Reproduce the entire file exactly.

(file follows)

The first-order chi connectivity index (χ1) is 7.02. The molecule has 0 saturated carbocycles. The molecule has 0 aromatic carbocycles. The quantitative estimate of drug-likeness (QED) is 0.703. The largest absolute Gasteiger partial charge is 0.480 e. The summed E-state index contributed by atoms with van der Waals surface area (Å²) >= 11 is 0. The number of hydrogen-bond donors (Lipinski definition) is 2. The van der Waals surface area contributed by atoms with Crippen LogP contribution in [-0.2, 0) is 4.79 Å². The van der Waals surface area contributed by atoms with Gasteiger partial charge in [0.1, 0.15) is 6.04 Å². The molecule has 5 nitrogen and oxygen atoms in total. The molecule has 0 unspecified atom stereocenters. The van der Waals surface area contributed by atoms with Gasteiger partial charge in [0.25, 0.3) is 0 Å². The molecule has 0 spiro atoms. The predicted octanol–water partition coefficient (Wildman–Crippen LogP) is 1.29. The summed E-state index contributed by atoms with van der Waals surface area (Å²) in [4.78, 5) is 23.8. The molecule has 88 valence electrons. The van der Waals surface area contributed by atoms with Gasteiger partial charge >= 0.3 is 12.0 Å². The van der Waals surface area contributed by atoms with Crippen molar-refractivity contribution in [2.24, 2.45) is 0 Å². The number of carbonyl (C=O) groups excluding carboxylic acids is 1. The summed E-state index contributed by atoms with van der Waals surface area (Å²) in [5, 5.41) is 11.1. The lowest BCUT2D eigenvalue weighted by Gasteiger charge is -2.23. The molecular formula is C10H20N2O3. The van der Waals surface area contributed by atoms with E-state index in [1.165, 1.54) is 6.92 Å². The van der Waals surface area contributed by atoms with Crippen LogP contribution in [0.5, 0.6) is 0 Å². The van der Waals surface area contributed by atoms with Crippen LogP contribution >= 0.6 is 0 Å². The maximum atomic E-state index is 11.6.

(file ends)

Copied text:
The first-order chi connectivity index (χ1) is 7.02. The molecule has 0 saturated carbocycles. The molecule has 0 aromatic carbocycles. The quantitative estimate of drug-likeness (QED) is 0.703. The largest absolute Gasteiger partial charge is 0.480 e. The summed E-state index contributed by atoms with van der Waals surface area (Å²) >= 11 is 0. The number of hydrogen-bond donors (Lipinski definition) is 2. The van der Waals surface area contributed by atoms with Crippen LogP contribution in [-0.2, 0) is 4.79 Å². The van der Waals surface area contributed by atoms with Gasteiger partial charge in [0.1, 0.15) is 6.04 Å². The molecule has 5 nitrogen and oxygen atoms in total. The molecule has 0 unspecified atom stereocenters. The van der Waals surface area contributed by atoms with Gasteiger partial charge in [0.25, 0.3) is 0 Å². The molecule has 0 spiro atoms. The predicted octanol–water partition coefficient (Wildman–Crippen LogP) is 1.29. The summed E-state index contributed by atoms with van der Waals surface area (Å²) in [4.78, 5) is 23.8. The molecule has 88 valence electrons. The van der Waals surface area contributed by atoms with Gasteiger partial charge >= 0.3 is 12.0 Å². The van der Waals surface area contributed by atoms with Crippen molar-refractivity contribution in [2.24, 2.45) is 0 Å². The number of carbonyl (C=O) groups excluding carboxylic acids is 1. The summed E-state index contributed by atoms with van der Waals surface area (Å²) in [5, 5.41) is 11.1. The lowest BCUT2D eigenvalue weighted by Gasteiger charge is -2.23. The molecular formula is C10H20N2O3. The van der Waals surface area contributed by atoms with E-state index in [1.165, 1.54) is 6.92 Å². The van der Waals surface area contributed by atoms with Crippen LogP contribution in [0.5, 0.6) is 0 Å². The van der Waals surface area contributed by atoms with Crippen LogP contribution >= 0.6 is 0 Å². The maximum atomic E-state index is 11.6.